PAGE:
It was a good shirt

I turned my closet over today, a little semi-annual task that I enjoy enough it feels more like a seasonal ritual than a chore. I pulled my linen, along with my summer skirts and most of my short-sleeved shirts, and packed them away in the off-season side of my closet. At the same time, I revisited the stash of long johns, long-sleeved t-shirts, and wool sweaters that had been tucked out of the way since spring. As I sorted, I did a quick cull. There are always a couple things for the thrift store, items I thought I might wear six months ago but I haven’t even considered doing so since. And this time, there were a few old gems that I couldn’t put away for next year, it was just time to bid farewell.


First up, the best flannel shirt I have ever owned, purchased circa 2008 at the Senior Citizens’ thrift store in Beulah, ND for $1. It was perfectly soft and worn when it came to me, all brown plaid and pearl snaps. I never “wore” this shirt, I just threw it on over whatever I was wearing when there was any bit of chill – pretty much every morning and evening of every summer day for the last decade.

I patched the elbows last summer, but it was obvious then the situation was less a hole than the generally disintegrating state of the fabric. I managed to squeeze another year out it, but I’m afraid it’s time to love this one fondly from the rag pile.

Next up is a very close relative of the house flannel, the brown house sweater. This one came to me as a hand-me-down from my brother-in-law in roughly the same timeframe, maybe 2010.

It, too, has seen it’s fair share of shoddy mending jobs over the years. The left elbow went first, of course. (It’s a bad habit of leaning my left arm on my desk while the right operates a mouse for endless work hours.) But I needle-felted an orange elbow patch and liked it better for the character. Then the seams started to give in the armpit, but that’s easy to hide so it got a quick stitch back together. By the end, the left elbow was two patches deep, the right had a matching one, the armpits were hopelessly ripped out, and I loved it.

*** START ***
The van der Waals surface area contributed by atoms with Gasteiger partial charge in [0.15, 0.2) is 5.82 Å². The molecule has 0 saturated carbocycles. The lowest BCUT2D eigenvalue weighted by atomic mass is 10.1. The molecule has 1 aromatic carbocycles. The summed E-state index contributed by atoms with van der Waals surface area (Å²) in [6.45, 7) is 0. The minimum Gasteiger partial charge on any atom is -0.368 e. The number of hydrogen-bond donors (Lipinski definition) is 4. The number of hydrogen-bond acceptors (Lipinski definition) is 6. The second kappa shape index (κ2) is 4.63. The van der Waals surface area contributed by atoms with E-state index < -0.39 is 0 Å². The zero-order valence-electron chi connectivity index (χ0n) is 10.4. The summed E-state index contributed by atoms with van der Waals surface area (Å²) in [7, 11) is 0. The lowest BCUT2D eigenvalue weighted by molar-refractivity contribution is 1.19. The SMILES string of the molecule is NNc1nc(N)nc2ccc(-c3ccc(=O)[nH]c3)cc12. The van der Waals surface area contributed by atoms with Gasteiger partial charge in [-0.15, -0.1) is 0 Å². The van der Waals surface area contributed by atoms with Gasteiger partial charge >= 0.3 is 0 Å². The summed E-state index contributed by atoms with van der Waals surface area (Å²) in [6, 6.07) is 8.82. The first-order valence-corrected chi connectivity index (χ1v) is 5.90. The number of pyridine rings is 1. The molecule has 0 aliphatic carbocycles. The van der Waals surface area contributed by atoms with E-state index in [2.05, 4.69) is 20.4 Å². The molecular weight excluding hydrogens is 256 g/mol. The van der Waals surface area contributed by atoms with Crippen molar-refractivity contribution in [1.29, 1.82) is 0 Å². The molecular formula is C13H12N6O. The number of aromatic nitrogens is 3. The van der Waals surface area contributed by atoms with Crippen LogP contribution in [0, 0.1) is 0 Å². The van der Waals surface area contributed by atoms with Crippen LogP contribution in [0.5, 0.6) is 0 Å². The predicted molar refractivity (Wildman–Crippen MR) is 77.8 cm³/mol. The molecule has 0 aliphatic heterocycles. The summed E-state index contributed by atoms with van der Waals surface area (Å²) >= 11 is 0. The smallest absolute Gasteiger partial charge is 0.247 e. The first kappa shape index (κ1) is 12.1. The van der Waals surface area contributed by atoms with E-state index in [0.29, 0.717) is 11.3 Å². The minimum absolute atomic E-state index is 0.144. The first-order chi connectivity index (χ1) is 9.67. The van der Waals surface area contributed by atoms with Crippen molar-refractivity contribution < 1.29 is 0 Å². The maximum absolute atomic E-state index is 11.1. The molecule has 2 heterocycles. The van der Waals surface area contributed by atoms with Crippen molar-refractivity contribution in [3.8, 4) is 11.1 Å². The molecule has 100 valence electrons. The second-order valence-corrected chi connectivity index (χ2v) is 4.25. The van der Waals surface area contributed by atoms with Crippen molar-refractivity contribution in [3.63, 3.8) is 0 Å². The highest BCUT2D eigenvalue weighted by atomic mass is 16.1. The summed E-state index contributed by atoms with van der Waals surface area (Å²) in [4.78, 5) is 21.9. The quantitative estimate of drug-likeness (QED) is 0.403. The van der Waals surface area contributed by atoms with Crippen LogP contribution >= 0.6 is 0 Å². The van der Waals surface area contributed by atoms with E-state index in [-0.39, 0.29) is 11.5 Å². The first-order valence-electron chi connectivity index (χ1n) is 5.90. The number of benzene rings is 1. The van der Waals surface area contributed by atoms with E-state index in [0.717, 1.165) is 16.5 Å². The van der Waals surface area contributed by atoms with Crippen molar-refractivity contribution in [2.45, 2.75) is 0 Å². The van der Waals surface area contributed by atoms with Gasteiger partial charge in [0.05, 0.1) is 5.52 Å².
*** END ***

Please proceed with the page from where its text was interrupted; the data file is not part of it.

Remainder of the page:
There simply isn’t enough fabric that isn’t falling apart to hold any more mending, so it will get felted and recycled into some future sewing project. Maybe my next hot water bottle cozy.

And finally, an unlikely addition, a pair of gray hiking shorts. A pair of shorts I bought just before leaving for New Zealand in December 2005. I wore them every day for more than four months on that trip; they were the only option I had except for a questionable skirt I wore while doing laundry. And for most of the years since, they have been the only pair of shorts I own. A bit like magic, the nylon seemed impervious to wear and they fit perfectly regardless if I gained fifteen pounds or lost it.

The thread was always the weak spot, I made the first hem repairs in a backcountry hut on that initial trip. There have been many more, and these days it all seems to be breaking and falling out. And it turns out that even nylon does wear, and these days it’s a bit… translucent. So another relic of another life, made by a company that no longer exists, is retired.

In summary, it was a good shirt (and sweater and pair of shorts).

If you’ve actually read this far, you deserve some sort of prize. Unfortunately, all I’ve got for you today is the satisfaction that there are people in the world who are moved to eulogize ordinary articles of clothing, but you’re not one of them.

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